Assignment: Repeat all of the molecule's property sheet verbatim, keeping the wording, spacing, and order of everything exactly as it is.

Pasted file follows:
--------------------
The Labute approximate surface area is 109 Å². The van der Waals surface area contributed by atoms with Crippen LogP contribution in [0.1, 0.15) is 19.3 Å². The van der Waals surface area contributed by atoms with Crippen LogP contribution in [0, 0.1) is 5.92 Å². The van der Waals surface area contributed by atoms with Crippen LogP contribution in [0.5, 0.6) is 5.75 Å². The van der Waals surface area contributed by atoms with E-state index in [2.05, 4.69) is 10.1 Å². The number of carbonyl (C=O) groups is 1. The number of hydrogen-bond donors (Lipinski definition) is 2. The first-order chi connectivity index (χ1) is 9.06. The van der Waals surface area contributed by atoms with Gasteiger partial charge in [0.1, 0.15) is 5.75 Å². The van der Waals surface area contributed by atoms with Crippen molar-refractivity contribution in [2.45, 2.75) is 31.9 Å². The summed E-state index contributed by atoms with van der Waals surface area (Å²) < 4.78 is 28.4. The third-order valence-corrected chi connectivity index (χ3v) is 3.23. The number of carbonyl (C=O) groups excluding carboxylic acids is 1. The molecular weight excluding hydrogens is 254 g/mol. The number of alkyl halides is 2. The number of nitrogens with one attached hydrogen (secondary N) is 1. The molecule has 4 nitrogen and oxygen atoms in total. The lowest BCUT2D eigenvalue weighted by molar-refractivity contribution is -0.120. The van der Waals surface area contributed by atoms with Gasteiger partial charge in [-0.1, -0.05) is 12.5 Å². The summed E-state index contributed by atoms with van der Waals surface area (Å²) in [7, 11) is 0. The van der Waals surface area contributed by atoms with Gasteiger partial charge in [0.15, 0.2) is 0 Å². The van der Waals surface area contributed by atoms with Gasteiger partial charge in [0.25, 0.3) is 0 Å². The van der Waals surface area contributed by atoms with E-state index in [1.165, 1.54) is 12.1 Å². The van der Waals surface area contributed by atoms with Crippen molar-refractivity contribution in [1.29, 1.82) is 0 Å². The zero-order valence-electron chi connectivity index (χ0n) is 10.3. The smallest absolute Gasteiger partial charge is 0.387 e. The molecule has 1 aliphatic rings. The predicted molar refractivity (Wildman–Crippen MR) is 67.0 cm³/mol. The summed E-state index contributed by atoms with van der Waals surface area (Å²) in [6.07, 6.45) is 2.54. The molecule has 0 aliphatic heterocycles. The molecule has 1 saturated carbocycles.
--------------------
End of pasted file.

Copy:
The Labute approximate surface area is 109 Å². The van der Waals surface area contributed by atoms with Crippen LogP contribution in [0.1, 0.15) is 19.3 Å². The van der Waals surface area contributed by atoms with Crippen LogP contribution in [0, 0.1) is 5.92 Å². The van der Waals surface area contributed by atoms with Crippen LogP contribution in [0.5, 0.6) is 5.75 Å². The van der Waals surface area contributed by atoms with E-state index in [2.05, 4.69) is 10.1 Å². The number of carbonyl (C=O) groups is 1. The number of hydrogen-bond donors (Lipinski definition) is 2. The first-order chi connectivity index (χ1) is 9.06. The van der Waals surface area contributed by atoms with Gasteiger partial charge in [0.1, 0.15) is 5.75 Å². The van der Waals surface area contributed by atoms with Crippen molar-refractivity contribution in [2.45, 2.75) is 31.9 Å². The summed E-state index contributed by atoms with van der Waals surface area (Å²) < 4.78 is 28.4. The third-order valence-corrected chi connectivity index (χ3v) is 3.23. The number of carbonyl (C=O) groups excluding carboxylic acids is 1. The molecular weight excluding hydrogens is 254 g/mol. The number of alkyl halides is 2. The number of nitrogens with one attached hydrogen (secondary N) is 1. The molecule has 4 nitrogen and oxygen atoms in total. The lowest BCUT2D eigenvalue weighted by molar-refractivity contribution is -0.120. The van der Waals surface area contributed by atoms with Gasteiger partial charge in [-0.1, -0.05) is 12.5 Å². The summed E-state index contributed by atoms with van der Waals surface area (Å²) in [7, 11) is 0. The van der Waals surface area contributed by atoms with Gasteiger partial charge in [0.15, 0.2) is 0 Å². The van der Waals surface area contributed by atoms with Gasteiger partial charge in [0.25, 0.3) is 0 Å². The van der Waals surface area contributed by atoms with E-state index in [1.165, 1.54) is 12.1 Å². The van der Waals surface area contributed by atoms with Crippen molar-refractivity contribution in [1.29, 1.82) is 0 Å². The zero-order valence-electron chi connectivity index (χ0n) is 10.3. The smallest absolute Gasteiger partial charge is 0.387 e. The molecule has 1 aliphatic rings. The predicted molar refractivity (Wildman–Crippen MR) is 67.0 cm³/mol. The summed E-state index contributed by atoms with van der Waals surface area (Å²) in [6.07, 6.45) is 2.54. The molecule has 0 aliphatic heterocycles. The molecule has 1 saturated carbocycles.